Like Japan, Turkey has also been a staunch Cold War ally of Washington and a base for U.S. troops and weapons, including nuclear weapons. It is a country founded on secular principles and has been struggling to draft a new, more democratic constitution designed to smooth its accession into the European Union after years of criticism from human rights groups.

Was Inose aware of any of this? wonders Shigeru Shimoyama, the caretaker of the center. “I think he made a very simple mistake,” he says. “He mixed up the current situation in Syria with Turkey. His knowledge is very poor for a politician.”

Shimoyama says Inose’s views are typical in Japan, where perceptions of Islam have been distorted. “Many believe Islam is the cause of [conflict in] Afghanistan, of the Palestine issue. But Afghanistan was started by the Russian invasion of 1979. And the Palestine situation was started by the British.”

Turks feel a strong affinity with Japan, which hauled itself up from the ruins of World War II and hosted the first “nonwhite” games in 1964. Opened by Emperor Hirohito just 19 years after he narrowly escaped trial as a war criminal by the United States, the ’64 Olympics marked Japan’s symbolic rehabilitation into the modern world and the definitive end of its international pariah status.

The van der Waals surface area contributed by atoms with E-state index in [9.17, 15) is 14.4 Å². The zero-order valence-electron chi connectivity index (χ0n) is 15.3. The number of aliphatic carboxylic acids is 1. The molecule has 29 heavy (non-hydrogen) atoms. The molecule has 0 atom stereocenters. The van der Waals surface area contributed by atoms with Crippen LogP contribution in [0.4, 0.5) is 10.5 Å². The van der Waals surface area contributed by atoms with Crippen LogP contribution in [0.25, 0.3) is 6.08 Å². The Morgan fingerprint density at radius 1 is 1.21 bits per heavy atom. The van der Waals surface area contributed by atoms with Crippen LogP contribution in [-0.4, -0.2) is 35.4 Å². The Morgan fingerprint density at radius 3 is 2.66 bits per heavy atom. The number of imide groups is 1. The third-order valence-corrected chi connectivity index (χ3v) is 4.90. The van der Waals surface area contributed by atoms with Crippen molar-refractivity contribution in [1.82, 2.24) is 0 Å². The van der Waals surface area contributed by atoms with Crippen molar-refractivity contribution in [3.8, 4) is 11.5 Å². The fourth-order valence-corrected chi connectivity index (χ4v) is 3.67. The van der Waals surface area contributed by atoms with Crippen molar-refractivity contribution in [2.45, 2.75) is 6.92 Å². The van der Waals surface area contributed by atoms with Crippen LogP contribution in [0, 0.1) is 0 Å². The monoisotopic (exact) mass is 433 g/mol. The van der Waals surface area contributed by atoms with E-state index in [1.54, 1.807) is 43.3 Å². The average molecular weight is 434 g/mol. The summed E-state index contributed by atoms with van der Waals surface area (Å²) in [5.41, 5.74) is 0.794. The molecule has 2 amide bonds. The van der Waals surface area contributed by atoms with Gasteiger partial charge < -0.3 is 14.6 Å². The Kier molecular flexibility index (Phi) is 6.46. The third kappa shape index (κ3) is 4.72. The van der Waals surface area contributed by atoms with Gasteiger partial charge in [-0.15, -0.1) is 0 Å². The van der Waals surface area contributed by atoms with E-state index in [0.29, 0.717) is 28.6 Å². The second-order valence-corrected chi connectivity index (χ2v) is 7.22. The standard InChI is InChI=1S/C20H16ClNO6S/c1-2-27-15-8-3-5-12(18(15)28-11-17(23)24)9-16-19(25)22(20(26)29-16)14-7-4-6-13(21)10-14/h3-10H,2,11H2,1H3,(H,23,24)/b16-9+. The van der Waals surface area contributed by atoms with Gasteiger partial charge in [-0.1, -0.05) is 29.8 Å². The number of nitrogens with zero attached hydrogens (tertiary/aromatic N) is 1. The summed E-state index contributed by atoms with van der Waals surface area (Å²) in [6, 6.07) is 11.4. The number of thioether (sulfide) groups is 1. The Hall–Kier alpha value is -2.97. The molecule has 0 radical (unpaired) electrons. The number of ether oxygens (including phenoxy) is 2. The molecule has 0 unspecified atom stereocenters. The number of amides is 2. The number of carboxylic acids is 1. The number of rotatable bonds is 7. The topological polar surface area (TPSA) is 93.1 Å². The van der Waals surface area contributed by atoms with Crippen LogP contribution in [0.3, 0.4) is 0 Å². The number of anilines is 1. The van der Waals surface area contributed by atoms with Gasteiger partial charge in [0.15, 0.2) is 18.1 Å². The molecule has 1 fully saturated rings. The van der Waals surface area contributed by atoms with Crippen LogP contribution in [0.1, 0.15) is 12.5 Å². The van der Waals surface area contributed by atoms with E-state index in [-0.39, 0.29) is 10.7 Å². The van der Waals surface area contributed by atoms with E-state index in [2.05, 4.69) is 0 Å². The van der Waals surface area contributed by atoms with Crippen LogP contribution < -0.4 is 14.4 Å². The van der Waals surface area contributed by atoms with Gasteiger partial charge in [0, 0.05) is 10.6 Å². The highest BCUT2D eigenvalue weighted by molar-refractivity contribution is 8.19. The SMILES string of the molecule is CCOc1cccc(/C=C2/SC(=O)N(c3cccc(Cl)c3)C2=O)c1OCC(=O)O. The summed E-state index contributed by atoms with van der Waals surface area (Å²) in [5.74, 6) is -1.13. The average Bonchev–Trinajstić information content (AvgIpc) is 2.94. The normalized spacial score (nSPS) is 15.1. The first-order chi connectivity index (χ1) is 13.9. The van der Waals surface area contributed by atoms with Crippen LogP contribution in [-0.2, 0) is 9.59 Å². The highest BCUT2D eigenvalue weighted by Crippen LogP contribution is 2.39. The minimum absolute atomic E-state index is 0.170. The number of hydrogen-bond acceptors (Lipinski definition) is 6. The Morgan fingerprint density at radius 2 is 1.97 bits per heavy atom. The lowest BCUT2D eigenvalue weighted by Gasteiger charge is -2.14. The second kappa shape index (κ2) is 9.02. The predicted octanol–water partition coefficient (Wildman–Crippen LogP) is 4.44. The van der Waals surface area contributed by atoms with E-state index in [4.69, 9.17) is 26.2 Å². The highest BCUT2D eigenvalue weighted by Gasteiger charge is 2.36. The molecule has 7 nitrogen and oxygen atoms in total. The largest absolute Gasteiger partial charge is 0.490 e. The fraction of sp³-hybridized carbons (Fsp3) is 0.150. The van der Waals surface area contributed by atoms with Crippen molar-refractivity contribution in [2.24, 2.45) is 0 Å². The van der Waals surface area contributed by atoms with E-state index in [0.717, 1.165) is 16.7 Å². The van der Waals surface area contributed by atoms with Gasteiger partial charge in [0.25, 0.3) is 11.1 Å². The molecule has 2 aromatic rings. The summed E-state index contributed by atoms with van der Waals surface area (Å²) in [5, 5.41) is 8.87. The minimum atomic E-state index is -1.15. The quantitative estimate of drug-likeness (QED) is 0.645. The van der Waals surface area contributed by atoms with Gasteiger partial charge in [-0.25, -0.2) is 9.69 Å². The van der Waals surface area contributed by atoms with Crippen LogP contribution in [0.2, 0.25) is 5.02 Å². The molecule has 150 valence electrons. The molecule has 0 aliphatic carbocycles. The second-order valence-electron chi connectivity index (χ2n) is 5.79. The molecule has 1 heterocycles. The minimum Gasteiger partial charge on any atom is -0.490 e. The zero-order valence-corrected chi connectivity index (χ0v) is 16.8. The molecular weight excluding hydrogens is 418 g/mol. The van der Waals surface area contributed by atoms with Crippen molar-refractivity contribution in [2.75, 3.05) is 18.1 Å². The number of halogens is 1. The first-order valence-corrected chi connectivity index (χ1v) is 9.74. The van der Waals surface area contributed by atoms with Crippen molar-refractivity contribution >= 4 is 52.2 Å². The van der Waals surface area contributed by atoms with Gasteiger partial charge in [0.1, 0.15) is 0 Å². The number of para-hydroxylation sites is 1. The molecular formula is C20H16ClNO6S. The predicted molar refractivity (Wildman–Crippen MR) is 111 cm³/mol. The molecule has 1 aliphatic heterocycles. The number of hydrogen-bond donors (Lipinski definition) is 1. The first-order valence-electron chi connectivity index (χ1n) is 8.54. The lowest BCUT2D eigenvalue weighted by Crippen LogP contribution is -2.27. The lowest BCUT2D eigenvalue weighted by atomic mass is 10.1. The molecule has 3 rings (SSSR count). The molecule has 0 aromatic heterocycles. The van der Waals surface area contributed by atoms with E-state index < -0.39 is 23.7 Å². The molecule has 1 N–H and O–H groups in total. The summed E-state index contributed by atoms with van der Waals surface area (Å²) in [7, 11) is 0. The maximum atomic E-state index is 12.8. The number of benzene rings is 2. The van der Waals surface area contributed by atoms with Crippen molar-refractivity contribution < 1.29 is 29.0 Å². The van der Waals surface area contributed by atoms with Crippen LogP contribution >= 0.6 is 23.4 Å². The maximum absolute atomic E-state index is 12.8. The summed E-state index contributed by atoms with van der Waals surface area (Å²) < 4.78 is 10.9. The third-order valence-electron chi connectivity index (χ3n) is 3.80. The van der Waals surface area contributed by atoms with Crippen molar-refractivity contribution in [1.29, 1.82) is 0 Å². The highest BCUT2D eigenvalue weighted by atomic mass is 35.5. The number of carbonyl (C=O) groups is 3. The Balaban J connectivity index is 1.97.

Turkey is on its fifth attempt to become the first largely Muslim country to host the event (the nearest equivalent was the 1984 Winter Olympics, held in the mainly Muslim city of Sarajevo). For many Turks, the games are also a chance to show that the nation has shrugged off the poverty and parochialism of its past, and faced down Western suspicions about its suitability.